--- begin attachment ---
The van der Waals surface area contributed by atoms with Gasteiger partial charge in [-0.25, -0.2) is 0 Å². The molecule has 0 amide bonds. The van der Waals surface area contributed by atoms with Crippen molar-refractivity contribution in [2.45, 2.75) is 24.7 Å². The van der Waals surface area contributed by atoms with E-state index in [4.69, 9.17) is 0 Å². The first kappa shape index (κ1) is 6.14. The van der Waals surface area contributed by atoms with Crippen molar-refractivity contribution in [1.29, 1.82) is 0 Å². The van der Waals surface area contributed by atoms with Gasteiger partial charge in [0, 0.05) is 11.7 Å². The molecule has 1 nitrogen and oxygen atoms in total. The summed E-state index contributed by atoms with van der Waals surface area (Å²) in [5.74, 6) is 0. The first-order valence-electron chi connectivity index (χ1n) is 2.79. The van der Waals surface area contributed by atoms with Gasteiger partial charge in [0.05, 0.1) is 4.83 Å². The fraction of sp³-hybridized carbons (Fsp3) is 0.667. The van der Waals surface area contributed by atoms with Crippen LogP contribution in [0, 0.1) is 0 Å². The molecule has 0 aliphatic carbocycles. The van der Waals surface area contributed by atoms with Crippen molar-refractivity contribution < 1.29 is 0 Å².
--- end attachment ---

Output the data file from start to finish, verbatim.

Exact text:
The van der Waals surface area contributed by atoms with Gasteiger partial charge in [-0.25, -0.2) is 0 Å². The molecule has 0 amide bonds. The van der Waals surface area contributed by atoms with Crippen molar-refractivity contribution in [2.45, 2.75) is 24.7 Å². The van der Waals surface area contributed by atoms with E-state index in [4.69, 9.17) is 0 Å². The first kappa shape index (κ1) is 6.14. The van der Waals surface area contributed by atoms with Crippen molar-refractivity contribution in [1.29, 1.82) is 0 Å². The van der Waals surface area contributed by atoms with Gasteiger partial charge in [0, 0.05) is 11.7 Å². The molecule has 1 nitrogen and oxygen atoms in total. The summed E-state index contributed by atoms with van der Waals surface area (Å²) in [5.74, 6) is 0. The first-order valence-electron chi connectivity index (χ1n) is 2.79. The van der Waals surface area contributed by atoms with Gasteiger partial charge in [0.05, 0.1) is 4.83 Å². The fraction of sp³-hybridized carbons (Fsp3) is 0.667. The van der Waals surface area contributed by atoms with Crippen LogP contribution in [0, 0.1) is 0 Å². The molecule has 0 aliphatic carbocycles. The van der Waals surface area contributed by atoms with Crippen molar-refractivity contribution < 1.29 is 0 Å².